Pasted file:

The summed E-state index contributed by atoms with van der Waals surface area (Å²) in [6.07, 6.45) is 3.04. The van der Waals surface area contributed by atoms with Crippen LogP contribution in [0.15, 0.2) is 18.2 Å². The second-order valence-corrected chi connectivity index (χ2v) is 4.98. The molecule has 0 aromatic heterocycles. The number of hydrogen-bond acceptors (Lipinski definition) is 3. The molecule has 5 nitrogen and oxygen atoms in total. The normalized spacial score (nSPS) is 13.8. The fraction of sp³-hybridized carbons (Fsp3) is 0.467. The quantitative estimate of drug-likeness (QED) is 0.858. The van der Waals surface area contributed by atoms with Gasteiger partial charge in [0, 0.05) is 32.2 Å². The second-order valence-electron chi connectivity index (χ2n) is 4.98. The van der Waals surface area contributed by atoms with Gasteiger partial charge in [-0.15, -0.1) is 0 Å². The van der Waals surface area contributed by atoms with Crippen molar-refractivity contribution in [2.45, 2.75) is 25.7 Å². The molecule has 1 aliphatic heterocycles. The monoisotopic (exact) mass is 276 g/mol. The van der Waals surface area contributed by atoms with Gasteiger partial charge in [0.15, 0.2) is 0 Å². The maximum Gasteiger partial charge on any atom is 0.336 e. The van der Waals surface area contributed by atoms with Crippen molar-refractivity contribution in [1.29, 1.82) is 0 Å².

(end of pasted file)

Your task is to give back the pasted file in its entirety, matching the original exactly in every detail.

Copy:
The summed E-state index contributed by atoms with van der Waals surface area (Å²) in [6.07, 6.45) is 3.04. The van der Waals surface area contributed by atoms with Crippen LogP contribution in [0.15, 0.2) is 18.2 Å². The second-order valence-corrected chi connectivity index (χ2v) is 4.98. The molecule has 0 aromatic heterocycles. The number of hydrogen-bond acceptors (Lipinski definition) is 3. The molecule has 5 nitrogen and oxygen atoms in total. The normalized spacial score (nSPS) is 13.8. The fraction of sp³-hybridized carbons (Fsp3) is 0.467. The quantitative estimate of drug-likeness (QED) is 0.858. The van der Waals surface area contributed by atoms with Gasteiger partial charge in [0, 0.05) is 32.2 Å². The second-order valence-electron chi connectivity index (χ2n) is 4.98. The van der Waals surface area contributed by atoms with Gasteiger partial charge in [-0.15, -0.1) is 0 Å². The van der Waals surface area contributed by atoms with Crippen molar-refractivity contribution in [2.45, 2.75) is 25.7 Å². The molecule has 1 aliphatic heterocycles. The monoisotopic (exact) mass is 276 g/mol. The van der Waals surface area contributed by atoms with Gasteiger partial charge in [0.15, 0.2) is 0 Å². The maximum Gasteiger partial charge on any atom is 0.336 e. The van der Waals surface area contributed by atoms with Crippen molar-refractivity contribution in [1.29, 1.82) is 0 Å².